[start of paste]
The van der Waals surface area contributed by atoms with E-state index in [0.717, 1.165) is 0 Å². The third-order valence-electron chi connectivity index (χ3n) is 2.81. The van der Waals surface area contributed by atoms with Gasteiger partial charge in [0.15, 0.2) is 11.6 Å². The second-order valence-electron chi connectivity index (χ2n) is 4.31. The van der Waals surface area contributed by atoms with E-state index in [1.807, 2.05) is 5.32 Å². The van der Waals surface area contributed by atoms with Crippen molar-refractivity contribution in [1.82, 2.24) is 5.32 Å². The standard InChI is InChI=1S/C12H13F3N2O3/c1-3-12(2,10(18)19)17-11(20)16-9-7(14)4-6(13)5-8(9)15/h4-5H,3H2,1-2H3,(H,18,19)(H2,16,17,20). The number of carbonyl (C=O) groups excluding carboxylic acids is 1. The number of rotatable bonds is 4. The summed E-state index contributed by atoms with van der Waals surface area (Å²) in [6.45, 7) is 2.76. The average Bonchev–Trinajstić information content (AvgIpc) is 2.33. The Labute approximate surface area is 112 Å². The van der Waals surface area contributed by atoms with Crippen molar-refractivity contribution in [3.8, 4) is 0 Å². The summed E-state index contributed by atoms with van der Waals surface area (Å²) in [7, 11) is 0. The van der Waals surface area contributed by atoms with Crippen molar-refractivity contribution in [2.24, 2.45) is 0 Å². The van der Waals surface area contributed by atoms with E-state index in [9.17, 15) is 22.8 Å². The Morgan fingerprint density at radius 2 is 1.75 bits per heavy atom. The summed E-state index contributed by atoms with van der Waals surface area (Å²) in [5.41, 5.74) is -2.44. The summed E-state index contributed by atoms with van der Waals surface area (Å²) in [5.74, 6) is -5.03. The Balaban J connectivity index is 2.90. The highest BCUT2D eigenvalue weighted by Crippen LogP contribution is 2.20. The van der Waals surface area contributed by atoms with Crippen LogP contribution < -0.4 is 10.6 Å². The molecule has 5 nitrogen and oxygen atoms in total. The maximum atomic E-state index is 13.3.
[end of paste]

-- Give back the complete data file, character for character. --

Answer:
The van der Waals surface area contributed by atoms with E-state index in [0.717, 1.165) is 0 Å². The third-order valence-electron chi connectivity index (χ3n) is 2.81. The van der Waals surface area contributed by atoms with Gasteiger partial charge in [0.15, 0.2) is 11.6 Å². The second-order valence-electron chi connectivity index (χ2n) is 4.31. The van der Waals surface area contributed by atoms with E-state index in [1.807, 2.05) is 5.32 Å². The van der Waals surface area contributed by atoms with Crippen molar-refractivity contribution in [1.82, 2.24) is 5.32 Å². The standard InChI is InChI=1S/C12H13F3N2O3/c1-3-12(2,10(18)19)17-11(20)16-9-7(14)4-6(13)5-8(9)15/h4-5H,3H2,1-2H3,(H,18,19)(H2,16,17,20). The number of carbonyl (C=O) groups excluding carboxylic acids is 1. The number of rotatable bonds is 4. The summed E-state index contributed by atoms with van der Waals surface area (Å²) in [6.45, 7) is 2.76. The average Bonchev–Trinajstić information content (AvgIpc) is 2.33. The Labute approximate surface area is 112 Å². The van der Waals surface area contributed by atoms with Crippen molar-refractivity contribution in [3.8, 4) is 0 Å². The summed E-state index contributed by atoms with van der Waals surface area (Å²) in [7, 11) is 0. The van der Waals surface area contributed by atoms with Crippen molar-refractivity contribution in [2.24, 2.45) is 0 Å². The van der Waals surface area contributed by atoms with E-state index in [9.17, 15) is 22.8 Å². The Morgan fingerprint density at radius 2 is 1.75 bits per heavy atom. The summed E-state index contributed by atoms with van der Waals surface area (Å²) in [5.41, 5.74) is -2.44. The summed E-state index contributed by atoms with van der Waals surface area (Å²) in [5.74, 6) is -5.03. The Balaban J connectivity index is 2.90. The highest BCUT2D eigenvalue weighted by Crippen LogP contribution is 2.20. The van der Waals surface area contributed by atoms with Crippen LogP contribution < -0.4 is 10.6 Å². The molecule has 5 nitrogen and oxygen atoms in total. The maximum atomic E-state index is 13.3.